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Article

25 Sep 2021

Author:
Sophie McNeill, Human Rights Watch

Australia: Climate change litigation is increasingly used to put corporate actors on notice

"As Australia’s Climate Policy Disappoints, Hope Found in Court", 19 Sep 2021

...In another major ruling in August, a NSW court ordered the state’s Environmental Protection Authority to take steps to safeguard against climate change, requiring the authority to “develop environmental quality objectives, guidelines and policies to ensure environment protection from climate change.”

The case was brought by the Environmental Defenders Office, a nongovernmental legal service organization, on behalf of survivors of the devastating 2019-20 bushfires. The state’s environment minister says he won’t appeal the ruling.

In late August, the Environmental Defenders Office lodged a new lawsuit against the oil and gas giant Santos, on behalf of the Australasian Centre for Corporate Responsibility (ACCR), alleging that Santos breached consumer and corporate laws by claiming to produce clean energy and have a pathway to net zero emissions.

The ACCR says the oil and gas company engaged in misleading or deceptive conduct by telling shareholders in its 2020 annual report that it produced “clean fuel” and provided “clean energy.”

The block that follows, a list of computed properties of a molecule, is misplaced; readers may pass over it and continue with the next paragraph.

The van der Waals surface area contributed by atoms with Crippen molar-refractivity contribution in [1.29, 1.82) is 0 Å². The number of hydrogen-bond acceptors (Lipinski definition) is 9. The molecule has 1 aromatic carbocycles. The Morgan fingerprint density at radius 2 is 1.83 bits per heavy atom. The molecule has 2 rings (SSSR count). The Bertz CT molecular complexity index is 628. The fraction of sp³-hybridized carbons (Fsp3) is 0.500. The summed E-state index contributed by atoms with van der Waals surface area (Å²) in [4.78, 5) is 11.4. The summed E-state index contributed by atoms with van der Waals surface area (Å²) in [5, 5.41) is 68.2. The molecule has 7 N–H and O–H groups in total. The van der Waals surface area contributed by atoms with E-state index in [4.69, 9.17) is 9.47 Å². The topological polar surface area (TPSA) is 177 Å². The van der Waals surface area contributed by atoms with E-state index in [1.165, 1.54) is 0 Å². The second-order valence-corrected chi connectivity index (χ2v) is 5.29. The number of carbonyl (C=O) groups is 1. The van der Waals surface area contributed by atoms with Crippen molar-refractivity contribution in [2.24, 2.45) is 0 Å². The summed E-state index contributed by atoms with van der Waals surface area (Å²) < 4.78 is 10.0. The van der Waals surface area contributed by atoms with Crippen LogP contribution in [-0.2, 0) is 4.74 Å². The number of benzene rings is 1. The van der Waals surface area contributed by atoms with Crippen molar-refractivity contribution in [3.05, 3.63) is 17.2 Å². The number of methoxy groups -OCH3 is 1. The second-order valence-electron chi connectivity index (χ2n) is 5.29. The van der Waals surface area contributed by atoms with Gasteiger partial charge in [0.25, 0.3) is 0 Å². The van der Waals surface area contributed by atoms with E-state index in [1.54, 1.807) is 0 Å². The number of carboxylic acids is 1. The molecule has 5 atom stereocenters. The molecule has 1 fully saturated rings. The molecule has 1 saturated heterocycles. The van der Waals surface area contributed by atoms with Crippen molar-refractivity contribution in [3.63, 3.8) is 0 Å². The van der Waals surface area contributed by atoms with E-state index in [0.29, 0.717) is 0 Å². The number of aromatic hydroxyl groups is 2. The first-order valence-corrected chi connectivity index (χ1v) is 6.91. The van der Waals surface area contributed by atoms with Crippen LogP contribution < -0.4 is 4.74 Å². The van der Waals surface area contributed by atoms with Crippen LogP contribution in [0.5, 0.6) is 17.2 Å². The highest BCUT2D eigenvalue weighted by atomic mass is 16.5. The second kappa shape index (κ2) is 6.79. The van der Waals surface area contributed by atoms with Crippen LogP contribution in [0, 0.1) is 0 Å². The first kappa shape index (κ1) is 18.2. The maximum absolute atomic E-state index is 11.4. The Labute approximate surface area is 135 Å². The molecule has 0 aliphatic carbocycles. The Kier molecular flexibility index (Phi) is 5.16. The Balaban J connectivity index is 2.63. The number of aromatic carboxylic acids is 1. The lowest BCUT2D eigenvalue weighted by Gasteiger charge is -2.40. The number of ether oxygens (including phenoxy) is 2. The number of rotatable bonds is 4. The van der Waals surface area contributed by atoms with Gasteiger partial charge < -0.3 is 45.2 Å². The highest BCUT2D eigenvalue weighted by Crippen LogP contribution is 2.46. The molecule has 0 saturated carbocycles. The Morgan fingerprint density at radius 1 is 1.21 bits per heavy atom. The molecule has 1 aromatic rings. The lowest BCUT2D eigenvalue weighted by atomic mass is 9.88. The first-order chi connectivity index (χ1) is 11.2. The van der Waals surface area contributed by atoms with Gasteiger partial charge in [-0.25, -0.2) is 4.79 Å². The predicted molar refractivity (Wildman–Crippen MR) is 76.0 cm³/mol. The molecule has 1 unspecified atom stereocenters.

On September 2, news emerged that a Commonwealth Bank investor was suing the lender, demanding to see internal documents on its decisions to finance fossil fuel projects to ensure it has complied with its own environmental framework.

And just this past week, there were two more significant climate litigation developments. In NSW, the Court of Appeal upheld the decision to refuse a coal mine in the Bylong valley, north-west of Sydney. The state’s Independent Planning Commission had dismissed the plan for the 6.5 million tonne-a-year mine two years ago, and a previous court appeal was also rejected in part because of the climate change impacts of digging up the fossil fuel...

The climate crisis has become a human rights crisis, and the continual denial and inaction by successive governments in Australia will not go unchallenged...

Federal and state governments, regulatory bodies and corporate actors have been put on notice. If they don’t take steps to mitigate climate change, they too could end up in Australia’s courts.